Ultimately, though, I felt most comfortable and productive during NaNoWriMo while using Ulysses.

NaNoWriMo 2016

I’ve recently completed my first NaNoWriMo, winding up with a 50,000-plus-word draft of a novel I’ve tentatively titled The Divide. I found it a worthwhile endeavor in a number of different ways.

First, there is the event’s quantity-over-quality vibe that is designed to overcome writer’s block—it works. In fact, I found incorporating the production of 1,667 words into my daily routine much easier than I would have imagined. So much easier, in fact, that at the end of 30 days I found I had mild withdrawal symptoms.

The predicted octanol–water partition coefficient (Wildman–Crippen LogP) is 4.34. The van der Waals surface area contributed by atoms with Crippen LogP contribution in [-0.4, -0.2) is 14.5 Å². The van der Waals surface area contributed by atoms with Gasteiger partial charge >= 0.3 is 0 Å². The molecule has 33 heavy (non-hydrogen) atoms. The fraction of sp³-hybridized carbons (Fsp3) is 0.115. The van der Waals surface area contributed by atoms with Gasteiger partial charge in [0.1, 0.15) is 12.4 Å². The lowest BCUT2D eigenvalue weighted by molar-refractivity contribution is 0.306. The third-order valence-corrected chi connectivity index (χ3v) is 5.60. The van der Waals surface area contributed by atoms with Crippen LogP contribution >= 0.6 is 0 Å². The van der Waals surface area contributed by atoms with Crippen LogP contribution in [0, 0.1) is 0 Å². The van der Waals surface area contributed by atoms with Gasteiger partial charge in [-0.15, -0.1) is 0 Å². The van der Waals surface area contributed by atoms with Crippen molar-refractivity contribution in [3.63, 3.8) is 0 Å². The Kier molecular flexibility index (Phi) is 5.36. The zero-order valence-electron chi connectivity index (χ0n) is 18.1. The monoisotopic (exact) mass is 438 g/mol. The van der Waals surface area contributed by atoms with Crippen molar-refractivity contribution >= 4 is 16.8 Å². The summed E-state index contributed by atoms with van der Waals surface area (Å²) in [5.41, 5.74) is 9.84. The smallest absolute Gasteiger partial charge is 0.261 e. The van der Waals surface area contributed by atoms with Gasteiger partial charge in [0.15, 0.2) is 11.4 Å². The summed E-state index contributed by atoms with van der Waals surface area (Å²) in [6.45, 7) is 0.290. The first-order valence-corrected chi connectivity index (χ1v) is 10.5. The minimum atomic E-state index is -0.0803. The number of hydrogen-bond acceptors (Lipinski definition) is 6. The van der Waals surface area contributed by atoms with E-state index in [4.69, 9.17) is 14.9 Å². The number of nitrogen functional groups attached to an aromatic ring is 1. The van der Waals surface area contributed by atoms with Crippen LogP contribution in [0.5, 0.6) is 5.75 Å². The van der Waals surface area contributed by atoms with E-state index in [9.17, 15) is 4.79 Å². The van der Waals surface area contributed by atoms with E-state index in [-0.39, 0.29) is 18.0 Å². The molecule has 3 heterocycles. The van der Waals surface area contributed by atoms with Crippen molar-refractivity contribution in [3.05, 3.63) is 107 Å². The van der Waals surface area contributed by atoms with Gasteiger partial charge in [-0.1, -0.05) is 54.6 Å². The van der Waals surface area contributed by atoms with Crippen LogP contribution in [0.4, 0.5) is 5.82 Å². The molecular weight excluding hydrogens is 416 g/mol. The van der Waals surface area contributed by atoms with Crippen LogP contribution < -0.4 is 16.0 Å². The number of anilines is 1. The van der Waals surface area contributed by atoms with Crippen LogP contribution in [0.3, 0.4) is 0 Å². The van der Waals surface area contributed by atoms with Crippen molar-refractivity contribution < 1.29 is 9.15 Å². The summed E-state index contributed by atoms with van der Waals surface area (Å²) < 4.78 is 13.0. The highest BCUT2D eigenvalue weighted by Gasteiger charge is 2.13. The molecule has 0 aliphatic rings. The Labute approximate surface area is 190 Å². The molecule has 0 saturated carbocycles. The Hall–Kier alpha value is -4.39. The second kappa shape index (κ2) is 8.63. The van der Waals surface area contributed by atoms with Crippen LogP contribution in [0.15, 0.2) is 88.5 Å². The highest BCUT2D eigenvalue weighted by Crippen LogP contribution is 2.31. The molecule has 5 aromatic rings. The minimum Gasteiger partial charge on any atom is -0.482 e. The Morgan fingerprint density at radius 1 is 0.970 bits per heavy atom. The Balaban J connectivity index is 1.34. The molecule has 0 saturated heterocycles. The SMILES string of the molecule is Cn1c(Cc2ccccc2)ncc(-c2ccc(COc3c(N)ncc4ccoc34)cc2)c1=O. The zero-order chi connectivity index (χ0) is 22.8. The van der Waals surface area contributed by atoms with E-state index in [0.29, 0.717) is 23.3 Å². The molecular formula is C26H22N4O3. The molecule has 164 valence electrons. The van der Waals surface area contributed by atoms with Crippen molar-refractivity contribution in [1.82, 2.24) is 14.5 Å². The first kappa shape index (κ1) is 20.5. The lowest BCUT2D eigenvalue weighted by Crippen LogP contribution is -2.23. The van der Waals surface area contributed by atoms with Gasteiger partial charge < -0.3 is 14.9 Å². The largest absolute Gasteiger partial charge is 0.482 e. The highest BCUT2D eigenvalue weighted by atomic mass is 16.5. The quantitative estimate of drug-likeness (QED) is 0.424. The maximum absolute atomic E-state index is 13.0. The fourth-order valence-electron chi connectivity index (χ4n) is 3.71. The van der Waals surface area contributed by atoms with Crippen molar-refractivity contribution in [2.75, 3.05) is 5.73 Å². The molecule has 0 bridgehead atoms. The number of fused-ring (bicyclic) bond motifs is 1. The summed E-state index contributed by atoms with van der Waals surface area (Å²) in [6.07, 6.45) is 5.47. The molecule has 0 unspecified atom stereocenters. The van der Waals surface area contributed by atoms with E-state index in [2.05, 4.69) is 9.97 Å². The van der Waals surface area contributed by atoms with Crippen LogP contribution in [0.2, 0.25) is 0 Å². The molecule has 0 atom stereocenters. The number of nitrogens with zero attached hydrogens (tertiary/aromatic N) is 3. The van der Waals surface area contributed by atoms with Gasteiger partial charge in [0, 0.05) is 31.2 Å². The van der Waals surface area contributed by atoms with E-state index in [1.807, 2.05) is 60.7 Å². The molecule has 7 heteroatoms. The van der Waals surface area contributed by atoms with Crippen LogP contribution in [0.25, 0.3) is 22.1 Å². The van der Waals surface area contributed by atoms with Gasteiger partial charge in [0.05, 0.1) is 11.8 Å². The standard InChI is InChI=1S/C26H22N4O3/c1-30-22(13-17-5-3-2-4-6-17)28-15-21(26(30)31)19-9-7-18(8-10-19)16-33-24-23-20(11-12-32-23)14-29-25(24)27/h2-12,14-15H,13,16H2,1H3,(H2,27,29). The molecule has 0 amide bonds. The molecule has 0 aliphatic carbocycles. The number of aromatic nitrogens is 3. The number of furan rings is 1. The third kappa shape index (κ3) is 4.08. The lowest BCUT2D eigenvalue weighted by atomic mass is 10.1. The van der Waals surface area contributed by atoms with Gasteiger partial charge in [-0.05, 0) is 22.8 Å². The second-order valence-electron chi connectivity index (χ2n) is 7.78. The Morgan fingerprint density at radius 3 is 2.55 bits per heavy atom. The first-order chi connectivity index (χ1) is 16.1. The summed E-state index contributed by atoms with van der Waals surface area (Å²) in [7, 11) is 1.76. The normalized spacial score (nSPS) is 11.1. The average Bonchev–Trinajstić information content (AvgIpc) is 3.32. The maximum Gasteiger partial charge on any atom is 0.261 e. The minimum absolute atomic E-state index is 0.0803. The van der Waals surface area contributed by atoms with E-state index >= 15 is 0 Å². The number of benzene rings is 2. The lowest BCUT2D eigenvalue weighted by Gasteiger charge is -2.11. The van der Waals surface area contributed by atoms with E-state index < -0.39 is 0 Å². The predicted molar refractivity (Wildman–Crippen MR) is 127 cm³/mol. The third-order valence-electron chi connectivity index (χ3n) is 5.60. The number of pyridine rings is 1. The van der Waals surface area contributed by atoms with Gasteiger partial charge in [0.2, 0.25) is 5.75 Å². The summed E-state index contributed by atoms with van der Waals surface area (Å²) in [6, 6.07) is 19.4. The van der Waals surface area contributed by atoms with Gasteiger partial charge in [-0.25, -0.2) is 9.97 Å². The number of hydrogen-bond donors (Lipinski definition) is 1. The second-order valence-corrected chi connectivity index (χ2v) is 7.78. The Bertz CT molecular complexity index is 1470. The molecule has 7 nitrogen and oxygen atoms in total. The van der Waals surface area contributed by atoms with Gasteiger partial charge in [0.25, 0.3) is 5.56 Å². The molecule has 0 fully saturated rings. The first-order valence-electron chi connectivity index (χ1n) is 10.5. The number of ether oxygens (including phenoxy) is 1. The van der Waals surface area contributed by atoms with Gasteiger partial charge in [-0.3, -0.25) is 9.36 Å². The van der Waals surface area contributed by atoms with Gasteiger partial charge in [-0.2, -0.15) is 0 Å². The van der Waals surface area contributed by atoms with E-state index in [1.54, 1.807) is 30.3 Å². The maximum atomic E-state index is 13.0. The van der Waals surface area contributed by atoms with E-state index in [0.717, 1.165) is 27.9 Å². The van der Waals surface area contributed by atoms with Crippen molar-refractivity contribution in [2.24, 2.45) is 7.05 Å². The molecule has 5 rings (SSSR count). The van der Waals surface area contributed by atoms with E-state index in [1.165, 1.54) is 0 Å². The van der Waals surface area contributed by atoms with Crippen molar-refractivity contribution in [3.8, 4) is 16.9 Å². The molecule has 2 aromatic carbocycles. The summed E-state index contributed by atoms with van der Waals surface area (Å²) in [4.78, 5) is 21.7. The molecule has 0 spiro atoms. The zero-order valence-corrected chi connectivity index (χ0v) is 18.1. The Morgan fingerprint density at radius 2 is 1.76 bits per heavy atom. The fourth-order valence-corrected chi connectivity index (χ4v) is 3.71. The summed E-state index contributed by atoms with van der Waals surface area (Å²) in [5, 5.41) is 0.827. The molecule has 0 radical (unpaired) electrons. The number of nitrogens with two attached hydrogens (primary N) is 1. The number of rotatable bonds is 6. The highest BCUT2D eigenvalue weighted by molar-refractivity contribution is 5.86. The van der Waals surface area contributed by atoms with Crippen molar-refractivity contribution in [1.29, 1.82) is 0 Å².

Second, if you successfully complete NaNoWriMo you wind up with a large chunk of text that you can rework as you see fit. Of course, your rapidly produced November draft is bound to be somewhat uneven (although I think the relaxation fostered by the event actually produces some worthwhile results).

Reworking your rough draft is what the “Now What?” months of January and February are for, apparently. NaNoWriMo says it supports the revision and publishing process “with the added aim of helping you fulfill your novel’s potential: from first draft to final.”

If any of you have gone through the “Now What” process I’d love to hear from you, either via a comment or an email (write to tpletcher [at] writeside.com).